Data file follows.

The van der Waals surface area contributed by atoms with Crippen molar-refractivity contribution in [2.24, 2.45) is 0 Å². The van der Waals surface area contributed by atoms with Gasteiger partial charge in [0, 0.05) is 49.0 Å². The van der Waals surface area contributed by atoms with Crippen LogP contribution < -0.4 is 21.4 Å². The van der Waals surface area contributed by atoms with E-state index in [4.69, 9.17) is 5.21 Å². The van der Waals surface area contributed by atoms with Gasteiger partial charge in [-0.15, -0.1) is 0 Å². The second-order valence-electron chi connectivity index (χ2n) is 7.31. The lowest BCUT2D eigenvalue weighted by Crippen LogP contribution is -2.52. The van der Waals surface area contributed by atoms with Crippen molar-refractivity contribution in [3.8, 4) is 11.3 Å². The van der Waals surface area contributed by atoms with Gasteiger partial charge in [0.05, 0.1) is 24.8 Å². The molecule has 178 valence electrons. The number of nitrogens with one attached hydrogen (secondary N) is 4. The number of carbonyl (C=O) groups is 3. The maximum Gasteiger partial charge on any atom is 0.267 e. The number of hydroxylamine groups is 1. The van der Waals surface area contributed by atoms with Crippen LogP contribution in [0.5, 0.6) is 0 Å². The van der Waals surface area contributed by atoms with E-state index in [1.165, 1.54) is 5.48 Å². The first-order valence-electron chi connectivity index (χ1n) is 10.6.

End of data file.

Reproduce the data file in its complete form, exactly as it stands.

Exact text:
The van der Waals surface area contributed by atoms with Crippen molar-refractivity contribution in [2.24, 2.45) is 0 Å². The van der Waals surface area contributed by atoms with Gasteiger partial charge in [0, 0.05) is 49.0 Å². The van der Waals surface area contributed by atoms with Crippen LogP contribution < -0.4 is 21.4 Å². The van der Waals surface area contributed by atoms with E-state index in [4.69, 9.17) is 5.21 Å². The van der Waals surface area contributed by atoms with Gasteiger partial charge in [-0.15, -0.1) is 0 Å². The second-order valence-electron chi connectivity index (χ2n) is 7.31. The lowest BCUT2D eigenvalue weighted by Crippen LogP contribution is -2.52. The van der Waals surface area contributed by atoms with Crippen molar-refractivity contribution in [3.8, 4) is 11.3 Å². The van der Waals surface area contributed by atoms with Gasteiger partial charge in [0.05, 0.1) is 24.8 Å². The molecule has 178 valence electrons. The number of nitrogens with one attached hydrogen (secondary N) is 4. The number of carbonyl (C=O) groups is 3. The maximum Gasteiger partial charge on any atom is 0.267 e. The number of hydroxylamine groups is 1. The van der Waals surface area contributed by atoms with Crippen LogP contribution in [0.5, 0.6) is 0 Å². The van der Waals surface area contributed by atoms with E-state index in [1.165, 1.54) is 5.48 Å². The first-order valence-electron chi connectivity index (χ1n) is 10.6.